STEM is an acronym for science, technology, engineering and mathematics.
STEM subjects are integral to the UK’s success: the UK is the world’s sixth largest manufacturer, engineering turnover is around £800 billion per year, and whilst the UK makes up only 1% of the world’s population, we produce 10% of the world’s top scientific research. Despite this, it is remarkable to note that even though STEM graduates have the potential to earn amongst the highest salaries of all new recruits, employers are finding it difficult to recruit STEM skilled staff. And alongside our need for a skilled STEM workforce, it is crucial that all young people, regardless of their future career pathway, have the STEM knowledge and skills they need to be an informed citizen in an increasingly scientific and technological society.
Government has long identified STEM education as a major priority at both school and HE level. In 2007 the McKinsey report, How the world's best-performing school systems come out on top, compared successful education systems from across the world to identify the factors most likely to provide the best education. Not surprisingly the Report's key finding was that: 'Above all, the top performing systems demonstrate that quality of an education system depends ultimately on the quality of its teachers.'
Education for a strong STEM economy is built on strong subject teaching. The number and quality of teachers and lecturers recruited to train to teach STEM subjects plays a significant role in the success of students. As learners progress they require specialist knowledge to challenge them. Within schools and colleges STEM subjects are usually taught individually, providing young people with the benefit of specialist teaching.. However the view of STEM that young people experience outside of school is far more complex – with technology and engineering at the fore, drawing on a broad science base and mathematical expertise.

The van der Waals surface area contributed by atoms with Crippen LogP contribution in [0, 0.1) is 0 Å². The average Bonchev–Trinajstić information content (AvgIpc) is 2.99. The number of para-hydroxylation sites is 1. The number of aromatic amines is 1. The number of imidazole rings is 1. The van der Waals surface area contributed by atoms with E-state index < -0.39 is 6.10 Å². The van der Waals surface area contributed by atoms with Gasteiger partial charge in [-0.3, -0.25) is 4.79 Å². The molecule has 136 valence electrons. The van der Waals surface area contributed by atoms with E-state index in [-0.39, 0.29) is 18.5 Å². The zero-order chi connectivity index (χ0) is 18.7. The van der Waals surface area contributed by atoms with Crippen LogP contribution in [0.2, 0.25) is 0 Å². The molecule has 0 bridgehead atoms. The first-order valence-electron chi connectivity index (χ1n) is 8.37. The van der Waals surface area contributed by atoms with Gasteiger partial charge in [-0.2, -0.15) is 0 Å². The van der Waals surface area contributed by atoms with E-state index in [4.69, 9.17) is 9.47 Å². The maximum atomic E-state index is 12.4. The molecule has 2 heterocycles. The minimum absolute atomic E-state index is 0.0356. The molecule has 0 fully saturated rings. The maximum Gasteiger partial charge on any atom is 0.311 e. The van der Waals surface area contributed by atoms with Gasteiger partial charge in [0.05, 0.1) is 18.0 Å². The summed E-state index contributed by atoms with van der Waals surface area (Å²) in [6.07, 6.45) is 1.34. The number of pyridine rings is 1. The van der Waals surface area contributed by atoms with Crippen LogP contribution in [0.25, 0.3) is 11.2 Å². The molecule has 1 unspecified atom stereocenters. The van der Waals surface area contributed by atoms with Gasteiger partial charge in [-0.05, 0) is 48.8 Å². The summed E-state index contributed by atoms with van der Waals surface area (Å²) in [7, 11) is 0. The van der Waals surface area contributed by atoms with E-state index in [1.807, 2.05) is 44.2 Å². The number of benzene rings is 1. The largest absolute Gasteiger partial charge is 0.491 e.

One challenge for STEM teaching is to help young people recognise how the science, design & technology, computer science, engineering and mathematics that they study at school or college can lead to rich and varied career pathways. This complexity is a challenge – but also offers an enormous opportunity for STEM teachers to engage young people with these strategically important subjects.
By reaching outside their own classroom, teachers and lecturers collaborate across subjects, enhance and enrich the school curriculum, make links with the world of work, and use varied contexts to help young people relate school STEM subjects with their real-world experience.
This in no way undermines the fundamental fascination that young people have with major scientific explanations, or the excitement that results from grasping the power of a mathematical model. But for some students the route to this satisfaction will start from an experience of STEM in the wider world, and thinking of STEM as a group of inter-related subjects helps to open up those doors. Effective and inspiring teachers, sufficiently supported, are vital to raising students’ enjoyment of, enthusiasm for, and achievement in STEM subjects.